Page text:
Masterchef Mindbender

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This column was originally published in the Central Western Daily on Tuesday 7th June 2011.

Are you a reality TV fan? Are you addicted to watching a bunch of starving, bickering Americans on a tropical island? Perhaps following pairs of bickering Americans race around the globe floats your boat? Or maybe you prefer something a little more home grown?

Masterchef has become a ratings phenomenon and made stars out of its contestants and judges. With spinoff cookbooks and merchandise, product endorsements and personal appearances, the show has become a cultural and marketing juggernaut. It’s changed my life. I wouldn’t know how to spell croquembouche if not for Masterchef. I also now know that I shouldn’t cook the bait.

On the surface, Masterchef is a show about cooking, personal triumph and caramelised stuff. It’s about real people doing a real life activity that most of us have to do everyday, albeit a little better. However, I think Masterchef is the most unreal show on TV, far more complicated than any episodic drama or sci-fi series.

Think about this. You’re watching a standard episode of Masterchef. You’re witnessing a contestant baking a cuttlefish or perhaps something more exotic. The next moment, the same contestant is speaking in an interview about their thoughts and motivations in real time. Wait a minute. How can the same person be in two places at once? They’re living and reflecting on the same moment simultaneously. It’s an instant director’s commentary.

Compare this to a documentary. In this format, you might see footage of a subject doing whatever, let’s say, protesting for the rights of cuttlefish. Then you’d cut to an interview with the subject, speaking about the cuttlefish protest in the past tense. They know the outcome of the protest and any future developments. And they acknowledge it.

On Masterchef, the contestant doesn’t appear to know what happens next. You see them burn the cuttlefish, they speak about the stress of burning the cuttlefish but they don’t then say, “Actually, it all worked out in the end because I won anyway as George liked my cuttlefish flambé.” It’s like a good (or bad, your choice) Star Trek episode about parallel universes.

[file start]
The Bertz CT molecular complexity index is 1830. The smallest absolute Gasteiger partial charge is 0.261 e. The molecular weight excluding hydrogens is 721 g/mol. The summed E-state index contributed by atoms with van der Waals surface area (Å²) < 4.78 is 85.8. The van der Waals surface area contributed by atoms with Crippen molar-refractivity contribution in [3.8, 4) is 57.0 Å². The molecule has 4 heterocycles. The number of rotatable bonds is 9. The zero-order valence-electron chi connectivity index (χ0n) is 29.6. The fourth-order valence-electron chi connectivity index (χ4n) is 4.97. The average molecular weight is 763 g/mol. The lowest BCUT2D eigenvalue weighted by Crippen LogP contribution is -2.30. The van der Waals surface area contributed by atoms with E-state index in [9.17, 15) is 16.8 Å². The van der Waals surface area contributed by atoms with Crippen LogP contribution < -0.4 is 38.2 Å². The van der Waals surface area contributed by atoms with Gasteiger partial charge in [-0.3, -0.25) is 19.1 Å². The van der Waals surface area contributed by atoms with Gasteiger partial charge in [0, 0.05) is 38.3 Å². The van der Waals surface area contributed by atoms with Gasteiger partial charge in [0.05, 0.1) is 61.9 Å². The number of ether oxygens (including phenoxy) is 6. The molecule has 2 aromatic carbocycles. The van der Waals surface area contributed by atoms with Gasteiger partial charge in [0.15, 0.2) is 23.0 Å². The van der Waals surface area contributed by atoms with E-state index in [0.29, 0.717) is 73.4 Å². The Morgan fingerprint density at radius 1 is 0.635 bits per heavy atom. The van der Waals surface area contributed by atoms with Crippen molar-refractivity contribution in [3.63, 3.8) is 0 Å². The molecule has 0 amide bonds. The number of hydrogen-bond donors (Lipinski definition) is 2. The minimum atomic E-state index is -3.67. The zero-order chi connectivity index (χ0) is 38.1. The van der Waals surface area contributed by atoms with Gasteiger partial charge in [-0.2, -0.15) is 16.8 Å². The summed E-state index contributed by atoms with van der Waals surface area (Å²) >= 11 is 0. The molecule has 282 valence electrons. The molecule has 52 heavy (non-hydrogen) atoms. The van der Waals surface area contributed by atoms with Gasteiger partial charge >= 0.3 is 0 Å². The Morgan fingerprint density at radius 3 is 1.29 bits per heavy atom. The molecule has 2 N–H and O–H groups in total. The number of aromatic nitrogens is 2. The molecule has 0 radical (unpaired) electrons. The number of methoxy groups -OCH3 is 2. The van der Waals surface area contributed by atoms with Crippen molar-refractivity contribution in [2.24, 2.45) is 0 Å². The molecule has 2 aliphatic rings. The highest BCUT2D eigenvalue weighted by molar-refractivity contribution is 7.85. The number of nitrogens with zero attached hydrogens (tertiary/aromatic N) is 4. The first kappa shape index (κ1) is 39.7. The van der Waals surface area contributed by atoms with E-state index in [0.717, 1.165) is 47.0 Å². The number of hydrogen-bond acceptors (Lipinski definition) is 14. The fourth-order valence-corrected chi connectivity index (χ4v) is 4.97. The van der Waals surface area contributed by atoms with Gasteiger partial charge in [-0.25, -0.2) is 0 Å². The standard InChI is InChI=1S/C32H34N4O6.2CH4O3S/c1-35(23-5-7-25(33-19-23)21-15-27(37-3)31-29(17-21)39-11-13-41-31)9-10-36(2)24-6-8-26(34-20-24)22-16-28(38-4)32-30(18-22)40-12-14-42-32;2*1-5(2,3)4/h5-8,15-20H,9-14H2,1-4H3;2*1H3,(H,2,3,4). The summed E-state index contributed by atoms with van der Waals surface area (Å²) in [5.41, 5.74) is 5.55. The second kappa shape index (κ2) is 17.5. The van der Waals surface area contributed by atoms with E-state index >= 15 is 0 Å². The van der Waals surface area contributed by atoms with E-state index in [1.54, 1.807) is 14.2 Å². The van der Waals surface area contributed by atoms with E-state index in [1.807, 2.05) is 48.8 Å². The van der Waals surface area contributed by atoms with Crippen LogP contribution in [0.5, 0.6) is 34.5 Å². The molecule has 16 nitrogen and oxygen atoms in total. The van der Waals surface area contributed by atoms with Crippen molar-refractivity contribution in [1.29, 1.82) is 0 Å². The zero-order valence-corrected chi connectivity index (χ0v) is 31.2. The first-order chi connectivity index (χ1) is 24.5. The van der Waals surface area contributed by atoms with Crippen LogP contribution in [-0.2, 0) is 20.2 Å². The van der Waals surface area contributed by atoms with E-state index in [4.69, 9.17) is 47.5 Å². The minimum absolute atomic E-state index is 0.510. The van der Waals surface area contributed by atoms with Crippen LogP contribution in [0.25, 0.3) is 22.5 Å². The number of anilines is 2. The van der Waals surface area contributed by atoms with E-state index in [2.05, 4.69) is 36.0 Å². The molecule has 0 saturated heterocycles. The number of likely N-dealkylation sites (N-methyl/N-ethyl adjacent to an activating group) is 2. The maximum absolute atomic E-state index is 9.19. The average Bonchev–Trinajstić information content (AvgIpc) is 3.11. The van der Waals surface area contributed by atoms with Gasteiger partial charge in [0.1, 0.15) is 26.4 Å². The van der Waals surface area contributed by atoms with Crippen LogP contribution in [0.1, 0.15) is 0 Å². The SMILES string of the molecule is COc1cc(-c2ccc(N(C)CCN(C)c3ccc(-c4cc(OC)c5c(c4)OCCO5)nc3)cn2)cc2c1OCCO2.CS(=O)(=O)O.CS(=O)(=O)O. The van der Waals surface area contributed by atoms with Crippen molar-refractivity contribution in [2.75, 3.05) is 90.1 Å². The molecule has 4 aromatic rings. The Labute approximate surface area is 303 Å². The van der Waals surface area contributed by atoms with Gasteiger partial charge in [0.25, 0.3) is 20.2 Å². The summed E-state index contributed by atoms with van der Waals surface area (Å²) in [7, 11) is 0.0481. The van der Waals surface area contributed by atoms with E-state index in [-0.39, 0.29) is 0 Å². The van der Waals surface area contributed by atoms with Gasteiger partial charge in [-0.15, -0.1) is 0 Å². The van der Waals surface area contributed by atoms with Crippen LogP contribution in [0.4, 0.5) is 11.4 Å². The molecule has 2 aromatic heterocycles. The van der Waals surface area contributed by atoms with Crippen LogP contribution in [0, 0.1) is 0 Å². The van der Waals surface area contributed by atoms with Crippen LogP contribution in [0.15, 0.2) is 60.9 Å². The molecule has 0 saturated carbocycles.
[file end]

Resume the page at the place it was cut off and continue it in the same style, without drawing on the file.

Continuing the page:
OK, so I understand that this is not actually the case. Obviously the Masterchef production team must grab the contestants from time to time, or perhaps at the end of the day, to watch footage of the day’s events and then reflect on them, without giving away the outcomes. Clearly there must be some very switched on production assistants who observe everyone and everything, taking notes on who would be the most interesting contestant or contestants to interview and follow, storyline wise, for that particular episode.

A single episode of Masterchef is a masterpiece (no pun intended) of editing. Footage from the past in the kitchen is spliced together with interview footage, also from the past, to produce an episode that to the audience appears to be in the present but as a whole, is also from the past considering that it is pre-recorded weeks in advance. The cuttlefish that was baked tonight and interviewed about it at the same time, was actually baked and eliminated weeks ago. This is more mind blowing than an episode of Lost.

And let’s not even mention the insertion of that annoying explosion that happens just before every mystery box reveal, decision or cuttlefish dissection. The winner is…whoosh! The mystery ingredient is…whoosh! I think Matt Preston just accidentally ate someone. Oh no, it’s…whoosh!

So ladies and gentlemen of the jury, as you’re enjoying your favourite reality show about bickering contestants, remember that what you’re watching is a feat of editing genius and is possibly more unreal than any work of fiction.